Hakai Magazine

Coastal science and societies

diver and abalone shells
The discarded shells of poached abalone litter the seafloor near Cape Town, South Africa. Photo by National Geographic Image Collection/Alamy Stock Photo

South Africa’s Abalone Black Market Is Being Squeezed by COVID-19

The pandemic has temporarily collapsed the price of illegal abalone. But when the market returns, poaching is likely to get even worse.

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by Kimon de Greef

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Last month, as South Africa entered one of the world’s strictest coronavirus lockdowns, an abalone poacher in Cape Town received a call. One of his contacts had more than a tonne of abalone and needed a buyer. The stash of illegal shellfish would soon begin to spoil.

Pre-pandemic, the load was worth about US $32,000—more than 40 times the median annual income in South Africa. But the illegal abalone market had collapsed. Nobody was looking to buy.

And so the poacher, who requested anonymity, walked away from the deal. What happened to the abalone? “They threw it away.”

In South Africa’s difficult economy—the most unequal in the world, according to the World Bank—more than 55 percent of the population lives in poverty, a figure that jumps to 64 percent for black residents. These conditions have helped give rise to a vast black market for abalone, a delicacy in Chinese cuisine that can sell for more than $100 per kilogram. Beds of the shellfish were once so plentiful in shallow waters that they resembled tightly packed cobblestones. There is no shortage of willing poachers diving among great white sharks to harvest them.

Chinese mafia groups, in alliance with South African drug cartels, have taken control of the market, sometimes exchanging abalone for chemicals like ephedrine, used to manufacture crystal meth. Over the past few decades, these syndicates have paid poachers to collectively harvest some 45,000 tonnes of abalone—or nearly six tonnes per day—based on estimates by Traffic, a wildlife trade monitoring group.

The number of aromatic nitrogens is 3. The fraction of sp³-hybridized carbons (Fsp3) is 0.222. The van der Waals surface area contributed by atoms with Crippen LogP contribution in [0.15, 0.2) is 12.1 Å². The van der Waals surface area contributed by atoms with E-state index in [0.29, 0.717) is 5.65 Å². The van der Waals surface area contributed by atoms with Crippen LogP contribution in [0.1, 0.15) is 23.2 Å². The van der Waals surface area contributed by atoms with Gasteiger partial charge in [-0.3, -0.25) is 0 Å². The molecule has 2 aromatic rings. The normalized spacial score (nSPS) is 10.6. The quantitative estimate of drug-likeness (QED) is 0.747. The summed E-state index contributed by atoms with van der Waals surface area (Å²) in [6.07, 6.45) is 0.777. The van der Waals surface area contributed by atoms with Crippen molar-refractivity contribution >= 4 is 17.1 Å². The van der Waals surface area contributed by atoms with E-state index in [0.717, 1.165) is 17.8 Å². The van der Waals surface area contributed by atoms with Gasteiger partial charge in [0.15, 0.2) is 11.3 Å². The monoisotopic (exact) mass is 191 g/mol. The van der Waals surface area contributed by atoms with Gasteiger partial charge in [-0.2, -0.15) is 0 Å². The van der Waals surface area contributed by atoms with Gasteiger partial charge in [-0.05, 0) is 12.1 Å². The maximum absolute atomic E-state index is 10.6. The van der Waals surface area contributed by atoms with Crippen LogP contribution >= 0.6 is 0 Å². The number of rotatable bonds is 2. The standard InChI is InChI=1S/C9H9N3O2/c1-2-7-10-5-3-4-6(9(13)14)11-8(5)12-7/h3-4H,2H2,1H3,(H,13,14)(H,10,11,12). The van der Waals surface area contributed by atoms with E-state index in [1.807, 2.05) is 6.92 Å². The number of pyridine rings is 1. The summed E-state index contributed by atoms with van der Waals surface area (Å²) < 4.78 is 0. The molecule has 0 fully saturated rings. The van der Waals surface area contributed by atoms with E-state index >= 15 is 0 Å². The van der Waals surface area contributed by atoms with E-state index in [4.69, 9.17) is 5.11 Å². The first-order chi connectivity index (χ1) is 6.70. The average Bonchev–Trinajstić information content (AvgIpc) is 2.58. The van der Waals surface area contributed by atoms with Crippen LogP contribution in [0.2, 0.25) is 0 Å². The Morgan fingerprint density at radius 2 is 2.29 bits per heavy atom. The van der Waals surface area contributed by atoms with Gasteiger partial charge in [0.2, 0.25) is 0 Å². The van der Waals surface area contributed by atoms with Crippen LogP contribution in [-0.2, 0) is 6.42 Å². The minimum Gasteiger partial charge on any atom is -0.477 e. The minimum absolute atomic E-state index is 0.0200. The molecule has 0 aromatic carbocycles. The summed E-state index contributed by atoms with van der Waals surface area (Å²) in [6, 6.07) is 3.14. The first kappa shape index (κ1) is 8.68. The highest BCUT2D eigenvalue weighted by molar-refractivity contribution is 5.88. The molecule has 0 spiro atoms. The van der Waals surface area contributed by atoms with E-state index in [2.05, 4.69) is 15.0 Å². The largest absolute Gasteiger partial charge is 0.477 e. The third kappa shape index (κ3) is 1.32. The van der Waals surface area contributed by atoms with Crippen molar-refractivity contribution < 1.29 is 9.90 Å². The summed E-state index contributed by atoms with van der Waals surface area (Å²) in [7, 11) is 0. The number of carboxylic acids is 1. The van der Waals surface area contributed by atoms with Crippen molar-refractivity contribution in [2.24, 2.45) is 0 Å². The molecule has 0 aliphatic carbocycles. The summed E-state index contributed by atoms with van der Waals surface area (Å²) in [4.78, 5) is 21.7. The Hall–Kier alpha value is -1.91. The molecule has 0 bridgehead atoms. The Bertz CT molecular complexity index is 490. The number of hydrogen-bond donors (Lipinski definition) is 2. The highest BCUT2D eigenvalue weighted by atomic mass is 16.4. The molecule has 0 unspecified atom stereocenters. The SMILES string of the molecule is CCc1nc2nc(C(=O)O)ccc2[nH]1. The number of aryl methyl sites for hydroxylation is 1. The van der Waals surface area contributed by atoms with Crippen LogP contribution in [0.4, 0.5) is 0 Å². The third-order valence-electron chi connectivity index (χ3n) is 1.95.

Money from abalone poaching has corrupted every government agency tasked with combating the problem. In 2018, the two top officials in South Africa’s fisheries department were embroiled in separate abalone scandals.

But the discovery of the novel coronavirus SARS-CoV-2 in Wuhan, China, and the country’s subsequent clampdown on imported wildlife products achieved what the South African government could not—bringing the abalone black market to a grinding halt. The local price plummeted from around $45 to $22 per kilogram, poachers say.

Poaching has been “on a low scale compared to before lockdown,” says Babalwa Dlangamandla, a spokesperson for the South African National Parks Service, which conducts marine patrols in collaboration with other government agencies.

In Port Elizabeth, another city where the illegal abalone trade is normally rampant, poaching “dropped off but is picking up speed again,” according to Dewald Barnard, who coordinates a team of anti-poaching volunteers. “The guys are desperate to make money,” Barnard says. “The economic situation will force poachers back to the coast.”

Though demand has temporarily dropped, the root causes that drive people into poaching have intensified under the lockdown, which has disproportionately hurt poor communities. As soon as the market returns, “there will be an overwhelm” of poaching, predicts Angelo Joseph, a representative from the Cape Town community of Hangberg.

And so the shutdown is unlikely to bring a lasting reprieve for South Africa’s abalone, already classified by scientists as heavily depleted.

In many fishing communities, still socially and economically marginalized more than 25 years after apartheid, poaching has become a major source of income. In Hangberg, an impoverished and overcrowded settlement within sight of luxury housing estates, hundreds of families have come to depend on the abalone black market. While some poachers have grown wealthy, many remain in poverty, earning a fraction of what their harvest is worth.

Money from poaching funds parties, drug abuse, and flashy clothing, but it also pays for food, school fees, and housing, filling a gap South Africa’s economy has been unable to address.

“If the market has dropped off, poachers are effectively out of work,” says Markus Burgener, a researcher at Traffic. “They need to get money from somewhere. But their skills, contacts, and networks are all within the illicit economy.”

In some places, poaching is already resuming, with syndicates stockpiling dried abalone until they can smuggle it out. Dried abalone can be stored for years and fetches premium prices in China. “It’s an opportunity for big dealers to get the stuff cheaply,” Burgener says. “People are desperate, and the dealers know they can sell it later.”

On May 9, police arrested two poachers from Hangberg, but local residents reported that as many as 30 divers went out on speedboats, returning with more than a tonne of abalone. And last week, police busted a drying facility in the suburbs of Cape Town, seizing abalone worth more than $50,000.

Even the drop in prices, Joseph says, might lead to a rise in poaching.

“Maybe half the people are not going to dive, but the other half are doubling up,” he says. “Guys are just going diving for longer.”